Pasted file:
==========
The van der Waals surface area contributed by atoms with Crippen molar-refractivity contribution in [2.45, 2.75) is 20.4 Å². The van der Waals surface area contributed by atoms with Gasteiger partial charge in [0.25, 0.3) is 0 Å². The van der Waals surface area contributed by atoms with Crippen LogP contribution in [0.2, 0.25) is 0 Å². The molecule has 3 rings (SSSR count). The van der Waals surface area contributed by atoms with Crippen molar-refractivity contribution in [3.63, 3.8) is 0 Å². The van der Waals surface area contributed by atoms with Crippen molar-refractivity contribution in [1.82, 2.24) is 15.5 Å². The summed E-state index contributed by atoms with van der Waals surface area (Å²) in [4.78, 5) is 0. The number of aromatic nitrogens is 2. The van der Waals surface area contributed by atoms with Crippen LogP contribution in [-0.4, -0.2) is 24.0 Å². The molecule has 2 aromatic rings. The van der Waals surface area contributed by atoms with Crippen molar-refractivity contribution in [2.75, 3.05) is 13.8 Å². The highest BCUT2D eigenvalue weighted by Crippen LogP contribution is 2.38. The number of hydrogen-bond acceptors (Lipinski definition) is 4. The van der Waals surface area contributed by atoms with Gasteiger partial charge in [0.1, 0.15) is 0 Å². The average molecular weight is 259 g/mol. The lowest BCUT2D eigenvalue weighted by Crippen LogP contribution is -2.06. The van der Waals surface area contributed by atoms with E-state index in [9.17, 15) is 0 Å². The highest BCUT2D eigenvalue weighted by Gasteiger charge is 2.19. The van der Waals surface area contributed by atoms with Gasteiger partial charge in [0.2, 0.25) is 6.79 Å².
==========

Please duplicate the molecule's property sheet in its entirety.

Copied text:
The van der Waals surface area contributed by atoms with Crippen molar-refractivity contribution in [2.45, 2.75) is 20.4 Å². The van der Waals surface area contributed by atoms with Gasteiger partial charge in [0.25, 0.3) is 0 Å². The van der Waals surface area contributed by atoms with Crippen LogP contribution in [0.2, 0.25) is 0 Å². The molecule has 3 rings (SSSR count). The van der Waals surface area contributed by atoms with Crippen molar-refractivity contribution in [3.63, 3.8) is 0 Å². The van der Waals surface area contributed by atoms with Crippen molar-refractivity contribution in [1.82, 2.24) is 15.5 Å². The summed E-state index contributed by atoms with van der Waals surface area (Å²) in [4.78, 5) is 0. The number of aromatic nitrogens is 2. The van der Waals surface area contributed by atoms with Crippen LogP contribution in [-0.4, -0.2) is 24.0 Å². The molecule has 2 aromatic rings. The van der Waals surface area contributed by atoms with Crippen molar-refractivity contribution in [2.75, 3.05) is 13.8 Å². The highest BCUT2D eigenvalue weighted by Crippen LogP contribution is 2.38. The number of hydrogen-bond acceptors (Lipinski definition) is 4. The van der Waals surface area contributed by atoms with Gasteiger partial charge in [0.1, 0.15) is 0 Å². The average molecular weight is 259 g/mol. The lowest BCUT2D eigenvalue weighted by Crippen LogP contribution is -2.06. The van der Waals surface area contributed by atoms with E-state index in [9.17, 15) is 0 Å². The highest BCUT2D eigenvalue weighted by Gasteiger charge is 2.19. The van der Waals surface area contributed by atoms with Gasteiger partial charge in [0.2, 0.25) is 6.79 Å².